Home




GMAT Sentence Correction Strategies - Use Logic

GMAT SC LogicThe single-most crucial type of Sentence Correction error, Modifiers, Comparisons, and Verb Tenses all share one thing in common: you do not  need to be an expert editor to recognize that this sentence is illogical!  The introductory phrase in this sentence, “the single-most type…” is clearly meant to describe one item, but the rest of the sentence lists three.  This does not make logical sense!  Technically you’d call this a modifier error, in that the modifying phrase to begin the sentence – recognizable because it begins the sentence, is separated by a comma, and does not include its own subject and verb (note: these aren’t essential characteristics of any modifier, but they are one surefire way to identify a commonly-occurring type of modifier in which SC errors often crop up) – does not logically modify the noun that follows.

If you want to get really technical, it is an appositive modifier (a noun phrase used to describe another noun), but the GMAT will never require you to describe the grammatical  terminology behind it. If you can recognize that “this is wrong – logically it doesn’t make sense”, you can eliminate this answer choice and move on.  And even if you do choose to dig deeper into grammatical technicalities, don’t lose sight of your logical focus.  Consider this example, often mistaken by students as incorrect:

In order to break the world record in the 100 meter dash at next summer’s Olympics, Tyson Gay will need to run faster than Usain Bolt ran at the 2009 World Championships.

Many a GMAT student has looked at a sentence like this and viewed the comparison as incorrect, citing “parallelism” as their primary concern.  “You cannot compare a future tense verb to a past-tense verb…they’re not perfectly parallel!” they’ll claim.  But, again, ask yourself about the logic: is there any logical way to put these two actions in the same tense? From where we are standing today, “next summer’s Olympics” must be in the future, and 2009 must be in the past.  We simply cannot put them in the same verb tense.  For comparisons, the two items must be logically comparable, but they need not be perfectly parallel to the umpteenth grammatical degree.  This sentence is wrong:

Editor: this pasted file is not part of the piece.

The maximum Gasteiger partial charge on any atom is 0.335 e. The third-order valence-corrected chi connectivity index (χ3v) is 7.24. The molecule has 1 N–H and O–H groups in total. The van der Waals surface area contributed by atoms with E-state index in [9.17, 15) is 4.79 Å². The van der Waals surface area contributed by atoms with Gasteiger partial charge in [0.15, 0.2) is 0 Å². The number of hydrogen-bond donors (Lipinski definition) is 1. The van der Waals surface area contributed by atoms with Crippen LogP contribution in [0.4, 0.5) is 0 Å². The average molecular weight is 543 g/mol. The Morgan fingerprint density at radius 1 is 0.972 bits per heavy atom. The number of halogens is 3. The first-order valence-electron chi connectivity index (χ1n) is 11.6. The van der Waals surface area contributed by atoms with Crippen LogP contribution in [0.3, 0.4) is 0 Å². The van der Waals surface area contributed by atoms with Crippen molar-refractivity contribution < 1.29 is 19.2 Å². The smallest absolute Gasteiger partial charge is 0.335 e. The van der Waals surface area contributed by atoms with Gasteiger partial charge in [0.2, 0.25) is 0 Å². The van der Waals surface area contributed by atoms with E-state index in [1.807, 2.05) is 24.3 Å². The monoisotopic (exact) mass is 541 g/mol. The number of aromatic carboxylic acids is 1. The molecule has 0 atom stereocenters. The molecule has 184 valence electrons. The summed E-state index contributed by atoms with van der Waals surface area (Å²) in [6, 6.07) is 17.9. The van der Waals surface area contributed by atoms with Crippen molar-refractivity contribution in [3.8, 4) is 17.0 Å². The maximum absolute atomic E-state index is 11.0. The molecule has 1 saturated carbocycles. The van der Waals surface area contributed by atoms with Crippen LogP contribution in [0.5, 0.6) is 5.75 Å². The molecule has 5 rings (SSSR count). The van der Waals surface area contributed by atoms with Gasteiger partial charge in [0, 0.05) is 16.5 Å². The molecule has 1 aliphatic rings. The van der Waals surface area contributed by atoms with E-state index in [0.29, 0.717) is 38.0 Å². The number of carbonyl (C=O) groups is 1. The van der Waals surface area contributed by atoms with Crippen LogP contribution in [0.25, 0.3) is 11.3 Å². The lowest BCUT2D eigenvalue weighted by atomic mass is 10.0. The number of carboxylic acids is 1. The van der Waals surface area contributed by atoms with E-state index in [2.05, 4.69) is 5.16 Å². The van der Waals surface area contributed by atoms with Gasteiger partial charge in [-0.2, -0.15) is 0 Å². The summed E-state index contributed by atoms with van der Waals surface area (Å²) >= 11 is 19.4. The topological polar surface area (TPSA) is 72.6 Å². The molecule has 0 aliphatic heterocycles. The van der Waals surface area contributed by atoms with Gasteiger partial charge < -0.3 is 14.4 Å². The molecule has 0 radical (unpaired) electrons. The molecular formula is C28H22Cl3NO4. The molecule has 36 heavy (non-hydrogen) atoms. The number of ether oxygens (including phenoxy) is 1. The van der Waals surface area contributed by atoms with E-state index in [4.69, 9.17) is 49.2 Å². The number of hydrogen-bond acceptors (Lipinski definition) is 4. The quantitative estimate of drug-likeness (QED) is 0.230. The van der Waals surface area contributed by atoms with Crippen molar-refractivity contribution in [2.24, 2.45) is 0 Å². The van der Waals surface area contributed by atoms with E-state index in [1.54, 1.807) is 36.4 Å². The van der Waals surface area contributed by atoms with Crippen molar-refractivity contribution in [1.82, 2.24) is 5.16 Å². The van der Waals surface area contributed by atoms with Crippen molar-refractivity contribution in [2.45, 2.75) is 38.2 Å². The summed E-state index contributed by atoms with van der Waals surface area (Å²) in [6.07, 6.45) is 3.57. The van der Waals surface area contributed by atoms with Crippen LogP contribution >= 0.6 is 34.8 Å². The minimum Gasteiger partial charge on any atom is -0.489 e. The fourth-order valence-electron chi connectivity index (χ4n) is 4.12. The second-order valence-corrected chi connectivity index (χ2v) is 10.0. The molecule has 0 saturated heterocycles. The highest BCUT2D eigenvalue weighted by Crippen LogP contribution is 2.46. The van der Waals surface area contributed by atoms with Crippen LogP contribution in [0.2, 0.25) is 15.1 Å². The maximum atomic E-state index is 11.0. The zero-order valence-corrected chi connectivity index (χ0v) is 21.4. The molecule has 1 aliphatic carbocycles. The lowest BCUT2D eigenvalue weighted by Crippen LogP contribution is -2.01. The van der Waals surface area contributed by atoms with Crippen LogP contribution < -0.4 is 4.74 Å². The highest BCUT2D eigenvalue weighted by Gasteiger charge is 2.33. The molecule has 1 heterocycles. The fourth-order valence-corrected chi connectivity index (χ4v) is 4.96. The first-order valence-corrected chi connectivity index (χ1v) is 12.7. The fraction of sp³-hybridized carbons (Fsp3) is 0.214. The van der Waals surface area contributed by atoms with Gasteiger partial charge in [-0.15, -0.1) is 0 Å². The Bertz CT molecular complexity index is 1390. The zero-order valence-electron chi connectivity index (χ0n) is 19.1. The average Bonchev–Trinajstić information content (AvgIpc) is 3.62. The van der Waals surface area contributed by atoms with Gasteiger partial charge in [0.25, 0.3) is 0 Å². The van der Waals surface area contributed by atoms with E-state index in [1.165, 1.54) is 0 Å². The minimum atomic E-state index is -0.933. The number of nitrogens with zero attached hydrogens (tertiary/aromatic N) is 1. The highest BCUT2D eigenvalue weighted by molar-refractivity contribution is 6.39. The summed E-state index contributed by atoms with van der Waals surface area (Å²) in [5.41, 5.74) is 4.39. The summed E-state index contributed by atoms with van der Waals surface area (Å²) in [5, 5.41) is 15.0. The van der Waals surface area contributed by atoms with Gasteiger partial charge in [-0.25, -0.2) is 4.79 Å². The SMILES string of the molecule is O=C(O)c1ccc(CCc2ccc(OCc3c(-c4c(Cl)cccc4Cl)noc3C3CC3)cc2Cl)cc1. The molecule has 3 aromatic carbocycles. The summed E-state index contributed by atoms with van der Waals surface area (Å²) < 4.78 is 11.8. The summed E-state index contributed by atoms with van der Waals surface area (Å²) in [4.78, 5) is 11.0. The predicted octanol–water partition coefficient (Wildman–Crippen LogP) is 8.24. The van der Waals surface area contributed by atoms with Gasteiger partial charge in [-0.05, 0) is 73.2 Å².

In order to break the world record next summer, Tyson Gay’s time will need to be faster than Usain Bolt at the 2009 worlds.

Here we are comparing Gay’s time to Bolt, the person, and this is not a logical comparison. Logic is your primary goal on these questions, so look for clearly illogical modifiers, sequences, comparisons, etc. and you will nearly always be able to avoid having to dig that much deeper for grammatical jargon or expertise.  If the words “gerund” and “participle” are not currently part of your vocabulary, you probably don’t need them to be when you take the test, either.

Author : 

GMAT Discount CodeVeritas Prep is the world’s largest privately-owned GMAT preparation and admissions consulting provider, offering industry-leading programs to help applicants improve their test scores and gain admission to the world’s best graduate schools. Founded in 2002 by graduates of the Yale School of Management, Veritas Prep is now live in more than 90 cities worldwide, as well as interactive online courses  available everywhere. Additionally, Veritas Prep offers industry-leading admissions consulting services for applicants seeking admission to the most competitive business schools, law schools, and medical schools in the world.

Mastering GMAT Critical Reasoning (2019 Edition)

Chapters

1) Introduction   
2) 6 Step Strategy to solve GMAT Critical Reasoning Questions   
3) How to overcome flawed thinking in GMAT Critical Reasoning?   
4) 4 GMAT Critical Reasoning Fallacies   
5) Generalization in GMAT Critical Reasoning   
6) Inconsistencies in Arguments   
7) Eliminate Out of Scope answer choices using Necessary and Sufficient Conditions   
8) Ad Hominem in GMAT Critical Reasoning